I was watching campaign clips of US President Donald Trump going on with his usual racial tirades and started wondering how a person could be outright racist.
I don’t think Trump woke up one day and decided that his colour was superior; it must have been something he learnt as a child, so I thought.
Could it be that our homes and schools are the breeding grounds of racism? And racism is still rife in Africa!
You see, as human beings we all use stereotypes at one point either knowingly or unknowingly. So we are the enemies of equality that we keep shouting about.
When we look at people using pigeonholes, we at times focus on the colour of their skin, age, gender and these days people have taken it to another stinking level - we take in the body size as well, we see nothing beyond those.
In our minds, biases are created so we end up only thinking these people are dumb, bad or slow, which does not reflect in reality.
And unfortunately, this is how different people are perceived in the society. Though there is only concern about growing racism in Western and the Arab world.
There is increasing racism attitude and behaviour among children in Africa which needs to be tackled fast enough. The other day in Tanzania’s commercial city of Dar es Salaam, I was meeting a group of women of the Asian descent and we were asked to go along with our children. My child was the only African while the rest were Asians.
When I took my child to play on the swing with the rest, one of them said they could not play with him because they were told that Africans are monkeys and one said his name was disgusting.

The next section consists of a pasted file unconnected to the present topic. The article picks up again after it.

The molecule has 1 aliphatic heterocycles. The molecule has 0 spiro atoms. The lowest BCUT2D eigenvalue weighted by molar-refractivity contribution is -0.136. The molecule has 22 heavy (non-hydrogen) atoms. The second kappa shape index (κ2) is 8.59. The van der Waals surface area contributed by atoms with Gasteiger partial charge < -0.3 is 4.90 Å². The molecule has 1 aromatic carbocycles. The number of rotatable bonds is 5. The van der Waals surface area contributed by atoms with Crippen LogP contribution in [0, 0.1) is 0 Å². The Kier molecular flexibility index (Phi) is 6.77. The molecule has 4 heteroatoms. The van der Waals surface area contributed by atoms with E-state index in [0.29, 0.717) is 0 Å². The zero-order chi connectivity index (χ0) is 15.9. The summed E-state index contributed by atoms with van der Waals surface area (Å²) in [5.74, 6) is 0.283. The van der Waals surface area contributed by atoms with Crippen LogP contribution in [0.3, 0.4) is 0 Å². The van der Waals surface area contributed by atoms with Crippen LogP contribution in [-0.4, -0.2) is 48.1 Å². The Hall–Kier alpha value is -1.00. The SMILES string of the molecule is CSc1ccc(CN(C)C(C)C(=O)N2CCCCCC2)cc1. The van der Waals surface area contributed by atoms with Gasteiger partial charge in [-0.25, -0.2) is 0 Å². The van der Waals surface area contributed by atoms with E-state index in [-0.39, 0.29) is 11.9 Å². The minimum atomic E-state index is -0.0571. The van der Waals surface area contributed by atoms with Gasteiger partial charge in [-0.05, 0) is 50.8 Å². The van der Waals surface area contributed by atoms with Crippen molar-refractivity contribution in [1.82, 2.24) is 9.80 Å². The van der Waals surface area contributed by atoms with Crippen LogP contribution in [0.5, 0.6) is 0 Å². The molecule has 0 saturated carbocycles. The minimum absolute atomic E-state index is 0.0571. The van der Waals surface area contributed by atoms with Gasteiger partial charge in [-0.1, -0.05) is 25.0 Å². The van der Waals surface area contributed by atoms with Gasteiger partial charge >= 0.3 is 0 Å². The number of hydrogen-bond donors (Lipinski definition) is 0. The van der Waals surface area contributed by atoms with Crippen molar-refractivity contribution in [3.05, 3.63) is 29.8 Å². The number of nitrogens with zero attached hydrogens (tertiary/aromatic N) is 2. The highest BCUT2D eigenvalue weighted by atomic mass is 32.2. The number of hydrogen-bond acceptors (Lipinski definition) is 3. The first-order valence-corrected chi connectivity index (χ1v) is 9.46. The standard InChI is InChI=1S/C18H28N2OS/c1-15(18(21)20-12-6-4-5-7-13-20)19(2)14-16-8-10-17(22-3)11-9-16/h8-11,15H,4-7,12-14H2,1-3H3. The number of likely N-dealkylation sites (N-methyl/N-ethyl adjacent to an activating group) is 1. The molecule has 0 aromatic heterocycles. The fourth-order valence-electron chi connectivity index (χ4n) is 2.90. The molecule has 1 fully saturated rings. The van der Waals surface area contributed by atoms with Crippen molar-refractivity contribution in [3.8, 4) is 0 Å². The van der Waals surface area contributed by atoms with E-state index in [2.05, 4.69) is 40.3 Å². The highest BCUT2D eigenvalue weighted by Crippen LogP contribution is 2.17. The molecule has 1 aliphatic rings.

You can imagine a toddler feeling the sting of racial prejudice in his own country! Well, with time, some of the younger children loosened up and decided to play with my toddler.
The older ones were adamant that they could not play with an African child. You see, we cannot blame these children because they were all born innocent and loving until someone, either at home or in school, or wherever corrupted their minds and told them that one race is superior to the other. This is how we pass on racism and tribalism to our children.
Children cannot help but learn from their parents or at school that certain races occupy different positions in the society.
Psychologists assert that racism and physical prejudice don’t fully develop in human beings until their teen or adult years. But here were children who were hardly 10 but had the ability to express racial preferences.
An article posted in Boston Globe newspaper on June 2012 quotes Mahzarin Banaji, a renowned Harvard University psychologist, brain researcher, and racism and physical prejudice expert, and colleagues pointing out that even though they may not understand the “why’’ of their feelings, children exposed to racism tended to accept and embrace it as young as age 3, and in just a matter of days.
So, here are my suggestions on how to help children unlearn bigotry and make a world a better place for everyone and the future generations. The change start with us, we could start those community multicultural initiatives or events to reduce racism attitude and increase awareness about the existing intolerance.
When children continually do the same thing together and their parents and teachers encourage them, they tend to form a great team - they are just innocent souls who need to learn various virtues and unlearn racism.
Our schools could embrace multicultural education that promotes positive group relations and help learners and their teachers positively embrace ethnic diversity.
As parents, we could talk positively to our children about people who we perceive to be different from us, it could be ethnic, racial, religion, gender or any other thing so that they have a diverse and positive outlook of the society.
They will also be able to learn to live and work closely with people whose religion, race, culture may be different from their own.
By speaking positively with our children about people from different cultures and races, their lives would not be constricted by fear and they would eventually work to end discrimination.
That is how I want to raise my child.